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For example,

My Question: Why are you not taking any leaves nowadays.
My colleague's reply: I am in notice period know.

Is it OK to use "Know" at the end of the sentence? Is it acceptable?

6
  • 1
    Are you from India ?
    – Varun Nair
    Commented Dec 28, 2015 at 11:06
  • 3
    What are you trying to say with know? For you sentence it seems you mean now
    – Peter
    Commented Dec 28, 2015 at 11:14
  • It's either , you know or now, otherwise it does not make sense. Commented Dec 28, 2015 at 11:30
  • 3
    I think you wanted to say you know.
    – Schwale
    Commented Dec 28, 2015 at 11:31
  • Yes Varun. I am from India.
    – Bala
    Commented Dec 28, 2015 at 12:36

1 Answer 1

1

I have two guesses. My first guess is that you have probably misheard the colleague. The correct form is "you know".

My Question: Why are you not taking any leaves nowadays?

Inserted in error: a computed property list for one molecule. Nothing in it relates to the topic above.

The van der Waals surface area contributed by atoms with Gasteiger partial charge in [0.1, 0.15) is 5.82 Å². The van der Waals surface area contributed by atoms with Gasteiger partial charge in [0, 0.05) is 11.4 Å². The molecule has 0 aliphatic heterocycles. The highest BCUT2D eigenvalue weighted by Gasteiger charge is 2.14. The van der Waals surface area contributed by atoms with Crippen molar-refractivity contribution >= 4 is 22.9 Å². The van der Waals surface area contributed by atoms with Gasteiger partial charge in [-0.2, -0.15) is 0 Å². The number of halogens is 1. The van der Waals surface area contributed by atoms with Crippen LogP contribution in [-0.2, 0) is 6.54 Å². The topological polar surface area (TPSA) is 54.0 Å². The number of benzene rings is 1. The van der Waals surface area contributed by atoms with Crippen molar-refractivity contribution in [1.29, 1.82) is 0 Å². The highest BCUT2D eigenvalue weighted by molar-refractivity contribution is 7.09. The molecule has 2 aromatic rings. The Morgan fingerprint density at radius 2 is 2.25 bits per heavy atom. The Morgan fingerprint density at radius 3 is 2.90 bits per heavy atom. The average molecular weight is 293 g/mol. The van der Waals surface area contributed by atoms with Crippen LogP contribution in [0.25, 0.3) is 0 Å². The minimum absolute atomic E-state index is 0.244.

My colleague's reply: I am in my notice period, you know.

From The Cambridge Dictionary:

We use you know very commonly in speaking. It is used to check with our listeners that we share the same knowledge. When we use you know, we assume that the listener or listeners do have the knowledge that we want them to have:

Well, what can I say, you know, I want my career to go far.

A: How was the match?
B: Well, they played OK but the defence was, you know, the same as always.

You know is also sometimes used to allow us time to think when we are speaking:

A: Did you like the play?

B: Well, I’m not sure, it was, you know, it was interesting.

The dictionary has a nice page on discourse markers.


My second guess is that if it's not you know, then it might be now. If it's just know, it seems to make no sense in that position.

With now, the dialogue looks like this:

My Question: Why are you not taking any leaves nowadays.
My colleague's reply: I am in my notice period now.

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